The New Law has addressed the legislative shortcomings of the Old Law and has created a comprehensive  framework  combatting  money  laundering  and  terrorism  financing  in  line  with approved international recommendations.

We expect that the New Law will have a major impact on how the concerned authorities will be able to act in relation to anti-money laundering and terrorism financing types of activities, in light of having been granted broader investigative powers.





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Wednesday, June 29, 2016

Proposed VAT for Oman

Why a VAT?

Oman is the largest oil and natural gas producer in the Middle East that is not a member of the Organisation of Petroleum Exporting Countries, otherwise known as OPEC.  In the past 50 years Oman has enjoyed a lucrative revenue stream from its taxation of oil and gas, accounting for more than 70% of the Oman Government’s revenue, with a current tax rate of 55% on the sale of petroleum products. The Omani Government’s Vision 2020 plan, the final part of which is the five-year plan covering the period 2016 to 2020, aims to reduce Oman’s reliance on oil and gas production by diversifying into the services, transportation, industrial, tourism and financial sectors of the economy. This coupled with dramatic drops in the oil price in the region of 40% from its peak in 2015, and a significant budget deficit for the Oman Government, signalled the need to diversify the taxation revenue regime, remove the subsidies for petrol and roll back subsidies for domestic oil and gas consumption.  The introduction of a value added tax (VAT), from somewhere between mid-2017 and the beginning of 2018, in Oman will form part of a broader taxation strategy to be introduced by the Omani Government for Oman to resolve the revenue shortfall and assist in the diversification of the economy.  The intention is that the VAT in Oman will be derived from a framework agreed by all GCC member states (Member States) as part of a regional VAT strategy (GCC VAT Agreement).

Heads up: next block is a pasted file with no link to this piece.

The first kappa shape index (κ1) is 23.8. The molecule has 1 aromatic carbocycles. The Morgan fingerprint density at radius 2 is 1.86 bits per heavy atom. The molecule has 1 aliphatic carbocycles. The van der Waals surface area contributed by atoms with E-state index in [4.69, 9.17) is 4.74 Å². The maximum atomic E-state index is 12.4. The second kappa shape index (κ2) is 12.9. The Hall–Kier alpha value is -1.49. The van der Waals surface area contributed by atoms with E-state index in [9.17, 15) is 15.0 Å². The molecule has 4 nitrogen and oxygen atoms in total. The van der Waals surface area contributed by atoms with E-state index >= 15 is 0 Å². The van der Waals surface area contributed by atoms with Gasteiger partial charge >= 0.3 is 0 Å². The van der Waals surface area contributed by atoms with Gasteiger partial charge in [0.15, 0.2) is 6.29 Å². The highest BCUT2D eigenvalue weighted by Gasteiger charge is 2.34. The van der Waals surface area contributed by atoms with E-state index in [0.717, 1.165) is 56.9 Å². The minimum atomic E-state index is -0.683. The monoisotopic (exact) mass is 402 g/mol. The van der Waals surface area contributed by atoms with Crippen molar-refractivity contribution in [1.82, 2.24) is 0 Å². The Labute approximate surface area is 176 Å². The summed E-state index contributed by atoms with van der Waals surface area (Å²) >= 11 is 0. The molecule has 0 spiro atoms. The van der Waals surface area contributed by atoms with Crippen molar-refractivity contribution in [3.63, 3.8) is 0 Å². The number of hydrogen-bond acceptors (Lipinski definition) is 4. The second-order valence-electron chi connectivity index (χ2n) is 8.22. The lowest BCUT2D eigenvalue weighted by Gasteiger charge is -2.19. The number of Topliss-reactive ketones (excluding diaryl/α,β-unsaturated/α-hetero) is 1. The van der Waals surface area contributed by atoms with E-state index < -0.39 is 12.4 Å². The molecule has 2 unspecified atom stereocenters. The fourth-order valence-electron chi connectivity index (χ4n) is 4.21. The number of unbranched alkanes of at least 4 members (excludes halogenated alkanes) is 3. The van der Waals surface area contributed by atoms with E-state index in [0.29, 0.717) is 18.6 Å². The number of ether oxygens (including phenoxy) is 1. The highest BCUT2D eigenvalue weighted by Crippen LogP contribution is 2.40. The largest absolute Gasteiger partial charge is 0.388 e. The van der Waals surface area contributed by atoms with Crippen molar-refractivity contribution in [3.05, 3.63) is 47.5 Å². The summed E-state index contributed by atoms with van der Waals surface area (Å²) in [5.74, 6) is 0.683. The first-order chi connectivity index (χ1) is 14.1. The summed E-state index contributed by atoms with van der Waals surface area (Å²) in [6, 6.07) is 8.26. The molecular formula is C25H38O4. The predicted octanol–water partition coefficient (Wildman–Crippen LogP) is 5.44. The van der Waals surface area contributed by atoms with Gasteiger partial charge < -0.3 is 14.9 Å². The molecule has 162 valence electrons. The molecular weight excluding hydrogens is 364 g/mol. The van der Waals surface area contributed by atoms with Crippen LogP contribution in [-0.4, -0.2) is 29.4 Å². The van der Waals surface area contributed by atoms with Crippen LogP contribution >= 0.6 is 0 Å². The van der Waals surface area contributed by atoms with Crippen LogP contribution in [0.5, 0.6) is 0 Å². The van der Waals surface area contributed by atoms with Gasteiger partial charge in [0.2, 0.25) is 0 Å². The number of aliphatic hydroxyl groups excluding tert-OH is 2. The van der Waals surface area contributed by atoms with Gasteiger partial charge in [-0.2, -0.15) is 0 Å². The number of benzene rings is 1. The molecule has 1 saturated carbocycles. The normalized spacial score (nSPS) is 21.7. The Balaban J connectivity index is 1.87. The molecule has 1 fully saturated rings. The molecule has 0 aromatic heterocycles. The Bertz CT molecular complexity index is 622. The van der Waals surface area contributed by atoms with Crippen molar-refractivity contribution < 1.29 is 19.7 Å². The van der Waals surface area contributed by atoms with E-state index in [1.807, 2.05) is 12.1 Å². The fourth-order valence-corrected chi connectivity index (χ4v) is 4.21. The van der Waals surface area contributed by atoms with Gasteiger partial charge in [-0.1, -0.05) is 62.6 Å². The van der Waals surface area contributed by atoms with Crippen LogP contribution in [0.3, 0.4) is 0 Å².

What is a VAT?

A VAT is a tax imposed on most transactions in the production and distribution process.   Over 150 countries worldwide have implemented a VAT (or the equivalent Goods and Services Tax). This consumption-based tax is ultimately paid by the customer in the end price for goods and services, though businesses involved in the production and distribution process are assigned the responsibility of collecting the tax, as and when the goods and services are produced and distributed.  It differs from a sales tax in that a sales tax is only imposed on the final sale to the customer.  The VAT tax rate in Oman is likely to be in the region of 3 to 5%.  Businesses may deduct the tax paid on the inputs from the output tax (or VAT) charged to the customer.  The input tax cannot be recovered for goods and services used in the production or distribution process where those goods or services are either tax- exempt or used for non-business purposes.  The VAT is distinct from the corporate income tax in Oman which is levied upon the business itself.

GCC framework for the VAT

The VAT in Oman will be derived from a framework agreed by all Member States as part of a regional VAT strategy.  The unified approach of the six Member States in respect of the VAT enables the economies of the Member States to compete with one another in the supply of goods and services, without creating distortions across the GCC, caused by either the structure or the implementation of the VAT being different in each Member State.  The Member States intend to agree a unified VAT tax framework following which each Member State will implement its own VAT law on the basis of the GCC VAT Agreement agreed by the Member States.  It is intended that the agreed framework is likely to address issues such as the scope of the VAT (which will include both goods and services), the place and the time of supply rules, valuation rules and rules applicable to input tax exemptions, intra-GCC supply of goods and services, interpretation and application.   The UAE Ministry of Finance (UAE MOF) has advised through their website, on 20 June 2016, that the VAT is likely to be 5% and will require companies with an annual turnover in excess of a yet-unconfirmed amount to register for the VAT.  The threshold aims to protect small businesses. It is likely that Oman will have a similar VAT rate and threshold.